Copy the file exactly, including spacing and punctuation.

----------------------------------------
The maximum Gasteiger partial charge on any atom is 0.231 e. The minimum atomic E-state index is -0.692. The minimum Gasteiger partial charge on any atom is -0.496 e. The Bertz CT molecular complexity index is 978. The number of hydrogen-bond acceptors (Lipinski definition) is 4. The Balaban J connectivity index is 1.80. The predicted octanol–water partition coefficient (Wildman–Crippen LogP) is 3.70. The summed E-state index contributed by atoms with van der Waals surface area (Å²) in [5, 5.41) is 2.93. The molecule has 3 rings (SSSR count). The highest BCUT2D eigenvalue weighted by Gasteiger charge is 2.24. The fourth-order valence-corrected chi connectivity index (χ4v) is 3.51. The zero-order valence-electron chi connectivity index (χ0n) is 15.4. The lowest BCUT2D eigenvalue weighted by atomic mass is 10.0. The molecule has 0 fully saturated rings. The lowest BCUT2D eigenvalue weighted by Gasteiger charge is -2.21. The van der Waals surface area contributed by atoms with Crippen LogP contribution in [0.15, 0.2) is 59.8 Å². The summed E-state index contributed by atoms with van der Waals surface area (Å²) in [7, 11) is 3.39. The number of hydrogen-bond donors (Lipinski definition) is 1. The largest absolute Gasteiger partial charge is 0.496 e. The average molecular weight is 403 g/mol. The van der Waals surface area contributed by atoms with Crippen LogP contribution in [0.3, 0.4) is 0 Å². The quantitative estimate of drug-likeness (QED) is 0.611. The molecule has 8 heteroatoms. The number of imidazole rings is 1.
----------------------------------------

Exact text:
The maximum Gasteiger partial charge on any atom is 0.231 e. The minimum atomic E-state index is -0.692. The minimum Gasteiger partial charge on any atom is -0.496 e. The Bertz CT molecular complexity index is 978. The number of hydrogen-bond acceptors (Lipinski definition) is 4. The Balaban J connectivity index is 1.80. The predicted octanol–water partition coefficient (Wildman–Crippen LogP) is 3.70. The summed E-state index contributed by atoms with van der Waals surface area (Å²) in [5, 5.41) is 2.93. The molecule has 3 rings (SSSR count). The highest BCUT2D eigenvalue weighted by Gasteiger charge is 2.24. The fourth-order valence-corrected chi connectivity index (χ4v) is 3.51. The zero-order valence-electron chi connectivity index (χ0n) is 15.4. The lowest BCUT2D eigenvalue weighted by atomic mass is 10.0. The molecule has 0 fully saturated rings. The lowest BCUT2D eigenvalue weighted by Gasteiger charge is -2.21. The van der Waals surface area contributed by atoms with Crippen LogP contribution in [0.15, 0.2) is 59.8 Å². The summed E-state index contributed by atoms with van der Waals surface area (Å²) in [7, 11) is 3.39. The number of hydrogen-bond donors (Lipinski definition) is 1. The largest absolute Gasteiger partial charge is 0.496 e. The average molecular weight is 403 g/mol. The van der Waals surface area contributed by atoms with Crippen LogP contribution in [0.3, 0.4) is 0 Å². The quantitative estimate of drug-likeness (QED) is 0.611. The molecule has 8 heteroatoms. The number of imidazole rings is 1.